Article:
From School Library Journal
Grade 3-5–This novel offers a close look at the harsh realities of life in a mill town during the early 20th century. The story centers on 11-year-old sisters, each envious of the other's "easy" life. Arlene, who was born with a "monster foot," is lonely tending house while Pauline works at the cotton mill with the rest of the family and other children. In alternate chapters, the twins narrate their parallel experiences. There is plenty of action as Pauline witnesses an accident in which a young coworker loses his thumb in the spindle and Arlene assists the local midwife. The story has a strong message about walking in another person's shoes. When Pauline injures her foot, she learns what it is like for her sister to live with a deformity. Arlene fills in at the mill for the injured boy and finds that there is no end to sweeping and lint. In the end, the girls recognize that their best opportunity for friendship is between themselves. An afterword discusses child labor in the United States in the early 20th century. A rather didactic novel, with good descriptions, this story is most likely to be used as a curricular tie-in.–Sharon R. Pearce, Chippewa Elementary School, Bensenville, IL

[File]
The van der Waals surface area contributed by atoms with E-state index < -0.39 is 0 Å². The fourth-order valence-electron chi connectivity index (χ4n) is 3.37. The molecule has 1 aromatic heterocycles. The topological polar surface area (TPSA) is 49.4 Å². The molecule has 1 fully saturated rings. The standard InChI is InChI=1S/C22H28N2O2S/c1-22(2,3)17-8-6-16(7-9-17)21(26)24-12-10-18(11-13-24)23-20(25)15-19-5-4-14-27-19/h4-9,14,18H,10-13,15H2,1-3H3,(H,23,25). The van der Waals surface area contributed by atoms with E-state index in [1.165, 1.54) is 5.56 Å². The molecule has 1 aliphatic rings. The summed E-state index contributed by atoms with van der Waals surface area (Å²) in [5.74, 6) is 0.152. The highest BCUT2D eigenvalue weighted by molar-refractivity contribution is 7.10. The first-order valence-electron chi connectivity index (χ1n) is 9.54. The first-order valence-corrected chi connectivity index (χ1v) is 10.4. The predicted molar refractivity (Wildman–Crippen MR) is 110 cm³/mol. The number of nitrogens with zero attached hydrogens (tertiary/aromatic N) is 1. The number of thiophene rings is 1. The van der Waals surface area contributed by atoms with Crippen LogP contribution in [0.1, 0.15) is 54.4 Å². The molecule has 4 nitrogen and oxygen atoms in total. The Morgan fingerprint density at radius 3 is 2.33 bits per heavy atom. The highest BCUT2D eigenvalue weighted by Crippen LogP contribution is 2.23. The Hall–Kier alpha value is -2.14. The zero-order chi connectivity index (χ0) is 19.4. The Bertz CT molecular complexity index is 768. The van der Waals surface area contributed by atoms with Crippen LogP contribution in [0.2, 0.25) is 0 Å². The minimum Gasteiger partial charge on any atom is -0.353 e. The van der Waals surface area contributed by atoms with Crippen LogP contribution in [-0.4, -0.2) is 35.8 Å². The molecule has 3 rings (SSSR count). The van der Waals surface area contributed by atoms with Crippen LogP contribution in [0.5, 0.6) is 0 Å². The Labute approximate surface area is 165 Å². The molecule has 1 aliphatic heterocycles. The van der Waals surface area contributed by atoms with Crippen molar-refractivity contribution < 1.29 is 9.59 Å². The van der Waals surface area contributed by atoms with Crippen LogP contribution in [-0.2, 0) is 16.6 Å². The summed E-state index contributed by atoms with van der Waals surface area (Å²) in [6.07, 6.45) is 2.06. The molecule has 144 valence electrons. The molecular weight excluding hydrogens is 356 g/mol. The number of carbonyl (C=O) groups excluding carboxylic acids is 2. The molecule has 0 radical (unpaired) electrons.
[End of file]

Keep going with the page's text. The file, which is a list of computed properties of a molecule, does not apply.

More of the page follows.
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Gr. 4-7. Grueling child labor provides the drama in this short, spare first novel, set a century ago and told in the alternating voices of 11-year-old twins Pauline and Arlene. The girls hate each other. Pauline works long, backbreaking hours in the mill, and she resents Arlene, "the favored one," who stays at home because she was born with a deformed foot. For her part, Arlene longs for the respect of a "real" job, even though she is responsible for the housework and helps the community's midwife. After Pauline injures her leg in a mill accident, the sisters become friends, but the real story is in the unsentimental view of families and the harsh facts of childhood at home and work, "lonely, boring, tiring, and dangerous." The sisters' plain, immediate, first-person present-tense narratives lend themselves to readers' theater, and teachers might want to pair them with the documentary images of photographers such as Lewis Hine. In a brief afterword, Boling talks about Hine--and about children around the globe who are, even today, forced into backbreaking labor. Hazel Rochman
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